A native of Brazil, architectural historian Daniela Sandler was able to observe the potential for gentrification in the Berlin of the early 2000s more readily than many surrounding her. Some of her intuition came from her training in both architecture and architectural history and from growing up in São Paulo, where state-led regeneration was transforming the city. Sandler made careful study of the grassroots practices of ‘intentional dilapidation’ she saw in Berlin and linked them as a movement that countered the (soon to be rampant) redevelopment of the German capital in her book Counterpreservation: Architectural Decay in Berlin Since 1989. While it was published in 2016, reflecting on more than a decade of contemporary history, this interview takes full stock of the rapid physical change and rising costs experienced by Berlin residents, and the city’s place as a hub of the creative industry and tourism. As Sandler acknowledges, the radical communes, historical installations, and ephemeral art projects profiled in her book are now almost all lost or commodified, relics to a cultural and economic battle that has been won by the market forces of the 21st century.
How did you become interested in topics like squatting and activism, and how you see those actions as the study of architectural historians?
I arrived in Berlin for my dissertation research with a very formal project, partly because I was kind of traumatized by studying informal architecture in São Paulo and because my advisors didn’t understand what I was trying to do. It was supposed to be a design project but I was interested in what at the time I called popular culture, for lack of a better word, going into the streets of São Paulo. In Berlin, I was going to look at what the preservation policies of Berlin were doing in terms of building an identity and a history for the city after reunification. I was looking at official preservation policies and private development in terms of renovation and adaptive reuse. At the same time, part of my research was just taking the bus and the tram and the subway and walking. What I started to see on the street was this other way that people were building a sense of identity and history and transforming their environment. It’s not official, it’s not on the books, but it’s real. It changed the expectations that people have about their city [and] planted the seeds for changes in the future.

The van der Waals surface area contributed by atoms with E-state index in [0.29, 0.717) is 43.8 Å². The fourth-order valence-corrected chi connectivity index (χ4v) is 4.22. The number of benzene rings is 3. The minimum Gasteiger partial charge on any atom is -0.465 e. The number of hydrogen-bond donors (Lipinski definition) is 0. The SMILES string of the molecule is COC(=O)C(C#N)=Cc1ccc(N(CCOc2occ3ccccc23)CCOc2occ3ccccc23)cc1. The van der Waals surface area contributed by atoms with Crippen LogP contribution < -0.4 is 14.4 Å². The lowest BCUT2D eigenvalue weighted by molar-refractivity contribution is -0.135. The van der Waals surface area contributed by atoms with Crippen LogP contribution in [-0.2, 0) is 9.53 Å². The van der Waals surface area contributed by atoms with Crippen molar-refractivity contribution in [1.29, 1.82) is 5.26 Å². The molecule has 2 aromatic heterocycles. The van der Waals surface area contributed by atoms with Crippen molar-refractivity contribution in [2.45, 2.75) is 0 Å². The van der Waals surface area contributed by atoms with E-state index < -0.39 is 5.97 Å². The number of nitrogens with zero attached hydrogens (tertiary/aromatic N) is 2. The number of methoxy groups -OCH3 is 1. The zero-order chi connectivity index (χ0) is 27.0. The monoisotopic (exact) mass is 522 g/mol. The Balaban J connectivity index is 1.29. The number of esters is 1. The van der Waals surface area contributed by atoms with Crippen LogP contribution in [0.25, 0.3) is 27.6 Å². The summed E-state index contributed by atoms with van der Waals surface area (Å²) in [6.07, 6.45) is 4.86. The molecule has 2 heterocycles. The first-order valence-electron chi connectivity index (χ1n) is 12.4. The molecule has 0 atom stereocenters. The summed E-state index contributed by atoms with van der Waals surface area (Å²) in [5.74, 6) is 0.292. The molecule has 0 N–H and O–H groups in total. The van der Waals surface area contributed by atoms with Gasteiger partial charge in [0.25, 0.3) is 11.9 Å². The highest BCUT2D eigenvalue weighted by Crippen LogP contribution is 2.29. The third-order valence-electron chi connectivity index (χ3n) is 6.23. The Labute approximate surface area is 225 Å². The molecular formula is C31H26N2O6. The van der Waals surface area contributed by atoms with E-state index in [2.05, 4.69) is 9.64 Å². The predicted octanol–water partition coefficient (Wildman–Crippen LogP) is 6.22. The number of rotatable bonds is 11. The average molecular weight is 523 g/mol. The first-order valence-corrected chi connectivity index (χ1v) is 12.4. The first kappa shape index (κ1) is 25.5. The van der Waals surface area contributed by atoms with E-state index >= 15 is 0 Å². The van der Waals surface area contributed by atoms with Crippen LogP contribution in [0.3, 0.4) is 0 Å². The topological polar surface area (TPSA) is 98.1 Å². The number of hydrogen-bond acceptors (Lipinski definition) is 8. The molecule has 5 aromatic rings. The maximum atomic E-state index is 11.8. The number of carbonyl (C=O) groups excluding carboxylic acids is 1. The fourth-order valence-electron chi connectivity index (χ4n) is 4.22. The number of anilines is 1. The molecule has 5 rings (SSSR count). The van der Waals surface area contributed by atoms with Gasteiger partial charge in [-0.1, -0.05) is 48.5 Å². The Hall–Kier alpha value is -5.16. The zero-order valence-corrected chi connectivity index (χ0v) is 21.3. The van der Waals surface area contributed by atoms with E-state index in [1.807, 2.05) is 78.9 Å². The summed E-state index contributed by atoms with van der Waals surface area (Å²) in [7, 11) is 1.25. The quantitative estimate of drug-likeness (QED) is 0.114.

The example that became my book was how people are using these buildings that were dilapidated in a very intentional way. People wanted to be in a building that looks like it’s falling apart. To me that was something that was almost bizarre, coming from a context like São Paulo where, especially at that time, people are not proud to live in a place that’s dilapidated. If they have any resources, even if they’re very poor, they will complete the facade. I also realized that nobody had written about it, and it’s not an official policy, except the Haus Schwarzenberg, [which] eventually became listed in the Denkmalliste (monument registry). The reason why they listed it as a protected structure is precisely because of the dilapidation of the facade, but that was a choice of artists who had been in the building since the ’90s. Later some preservationists — they must be enlightened! — recognized it and included it, but it is kind of the exception.
Official preservation and official architecture are always going to be seen. But that informal part was really something that people weren’t conceptualizing, especially at the time. It’s not that different from when we studied the vernacular. I think that these practices — like squatting in Berlin or grassroots urbanism in São Paulo, or tactical urbanism elsewhere — [are] a new vernacular. Using the theoretical framework of the vernacular to understand it might make it a little more acceptable.
Can you introduce the concept of counterpreservation?
Counterpreservation is an approach not to ruins themselves, but to ruination and the process of dilapidation, as this approach intentionally incorporates that dilapidation and the passage of time as a way of treating the building, site, or landscape. On a practical level, it means not taking active measures, or taking very limited measures, to restore or even conserve — just enough so that it doesn’t fall on your head. It also means finding ways to showcase and display the form of ruination. On the term itself, I was very inspired at the time by James Young’s Counter-Monument, partly because it was taking on this alternative approach to memory and monuments that is very self-critical and open-ended. It doesn’t try to give you a packaged narrative, but rather tries to engage you and everybody else in a construction of memory. That was analogous to what counterpreservation buildings were trying to do. When you leave the building open to the passage of time, you’re also leaving it open to all sorts of different factors and forces that are happening at any one point in time. You open it up to narratives and different people and different meanings, and they are always changing.